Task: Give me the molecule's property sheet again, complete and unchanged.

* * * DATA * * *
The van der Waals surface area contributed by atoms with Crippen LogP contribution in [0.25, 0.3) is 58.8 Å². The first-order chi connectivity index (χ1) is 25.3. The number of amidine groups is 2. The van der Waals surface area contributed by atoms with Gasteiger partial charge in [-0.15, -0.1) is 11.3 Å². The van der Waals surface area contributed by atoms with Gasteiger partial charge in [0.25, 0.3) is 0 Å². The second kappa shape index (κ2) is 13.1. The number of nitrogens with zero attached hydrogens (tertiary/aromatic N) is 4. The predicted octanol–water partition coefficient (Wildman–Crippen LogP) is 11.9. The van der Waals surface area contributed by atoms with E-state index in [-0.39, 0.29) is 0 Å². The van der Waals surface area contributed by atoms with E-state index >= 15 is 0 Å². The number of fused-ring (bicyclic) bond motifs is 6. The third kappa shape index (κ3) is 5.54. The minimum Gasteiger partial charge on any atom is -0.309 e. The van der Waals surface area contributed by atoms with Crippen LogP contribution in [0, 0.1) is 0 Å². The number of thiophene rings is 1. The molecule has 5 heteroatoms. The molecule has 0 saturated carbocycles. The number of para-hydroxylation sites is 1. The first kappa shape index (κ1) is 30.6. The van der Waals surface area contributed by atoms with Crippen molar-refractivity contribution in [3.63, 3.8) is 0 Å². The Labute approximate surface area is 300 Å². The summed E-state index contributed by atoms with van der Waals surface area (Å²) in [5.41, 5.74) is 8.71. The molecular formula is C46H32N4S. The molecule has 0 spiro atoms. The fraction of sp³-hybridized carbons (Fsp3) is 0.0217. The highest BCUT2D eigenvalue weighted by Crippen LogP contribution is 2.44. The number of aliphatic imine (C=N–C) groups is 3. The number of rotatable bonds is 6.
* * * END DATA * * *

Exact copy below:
The van der Waals surface area contributed by atoms with Crippen LogP contribution in [0.25, 0.3) is 58.8 Å². The first-order chi connectivity index (χ1) is 25.3. The number of amidine groups is 2. The van der Waals surface area contributed by atoms with Gasteiger partial charge in [-0.15, -0.1) is 11.3 Å². The van der Waals surface area contributed by atoms with Gasteiger partial charge in [0.25, 0.3) is 0 Å². The second kappa shape index (κ2) is 13.1. The number of nitrogens with zero attached hydrogens (tertiary/aromatic N) is 4. The predicted octanol–water partition coefficient (Wildman–Crippen LogP) is 11.9. The van der Waals surface area contributed by atoms with E-state index in [-0.39, 0.29) is 0 Å². The van der Waals surface area contributed by atoms with E-state index >= 15 is 0 Å². The number of fused-ring (bicyclic) bond motifs is 6. The third kappa shape index (κ3) is 5.54. The minimum Gasteiger partial charge on any atom is -0.309 e. The van der Waals surface area contributed by atoms with Crippen LogP contribution in [0, 0.1) is 0 Å². The number of thiophene rings is 1. The molecule has 5 heteroatoms. The molecule has 0 saturated carbocycles. The number of para-hydroxylation sites is 1. The first kappa shape index (κ1) is 30.6. The van der Waals surface area contributed by atoms with Crippen molar-refractivity contribution in [3.63, 3.8) is 0 Å². The Labute approximate surface area is 300 Å². The summed E-state index contributed by atoms with van der Waals surface area (Å²) in [5.41, 5.74) is 8.71. The molecular formula is C46H32N4S. The molecule has 0 spiro atoms. The fraction of sp³-hybridized carbons (Fsp3) is 0.0217. The highest BCUT2D eigenvalue weighted by Crippen LogP contribution is 2.44. The number of aliphatic imine (C=N–C) groups is 3. The number of rotatable bonds is 6.